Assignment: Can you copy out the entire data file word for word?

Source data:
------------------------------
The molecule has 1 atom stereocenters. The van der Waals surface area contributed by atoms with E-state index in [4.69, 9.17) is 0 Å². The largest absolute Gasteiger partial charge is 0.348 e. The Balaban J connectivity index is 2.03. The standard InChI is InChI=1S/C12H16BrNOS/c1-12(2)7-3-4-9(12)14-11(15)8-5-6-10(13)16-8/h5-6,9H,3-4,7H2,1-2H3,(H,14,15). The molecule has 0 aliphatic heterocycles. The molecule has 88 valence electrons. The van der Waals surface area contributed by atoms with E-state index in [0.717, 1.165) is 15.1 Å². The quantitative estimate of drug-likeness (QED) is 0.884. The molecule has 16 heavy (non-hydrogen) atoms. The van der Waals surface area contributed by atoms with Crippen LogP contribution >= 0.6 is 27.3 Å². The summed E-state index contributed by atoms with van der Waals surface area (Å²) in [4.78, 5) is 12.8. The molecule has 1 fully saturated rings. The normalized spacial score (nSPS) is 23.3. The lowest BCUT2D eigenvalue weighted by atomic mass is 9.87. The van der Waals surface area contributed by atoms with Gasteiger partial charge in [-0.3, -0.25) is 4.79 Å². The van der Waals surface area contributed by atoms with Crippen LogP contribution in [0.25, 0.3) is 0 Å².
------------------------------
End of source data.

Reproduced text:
The molecule has 1 atom stereocenters. The van der Waals surface area contributed by atoms with E-state index in [4.69, 9.17) is 0 Å². The largest absolute Gasteiger partial charge is 0.348 e. The Balaban J connectivity index is 2.03. The standard InChI is InChI=1S/C12H16BrNOS/c1-12(2)7-3-4-9(12)14-11(15)8-5-6-10(13)16-8/h5-6,9H,3-4,7H2,1-2H3,(H,14,15). The molecule has 0 aliphatic heterocycles. The molecule has 88 valence electrons. The van der Waals surface area contributed by atoms with E-state index in [0.717, 1.165) is 15.1 Å². The quantitative estimate of drug-likeness (QED) is 0.884. The molecule has 16 heavy (non-hydrogen) atoms. The van der Waals surface area contributed by atoms with Crippen LogP contribution >= 0.6 is 27.3 Å². The summed E-state index contributed by atoms with van der Waals surface area (Å²) in [4.78, 5) is 12.8. The molecule has 1 fully saturated rings. The normalized spacial score (nSPS) is 23.3. The lowest BCUT2D eigenvalue weighted by atomic mass is 9.87. The van der Waals surface area contributed by atoms with Gasteiger partial charge in [-0.3, -0.25) is 4.79 Å². The van der Waals surface area contributed by atoms with Crippen LogP contribution in [0.25, 0.3) is 0 Å².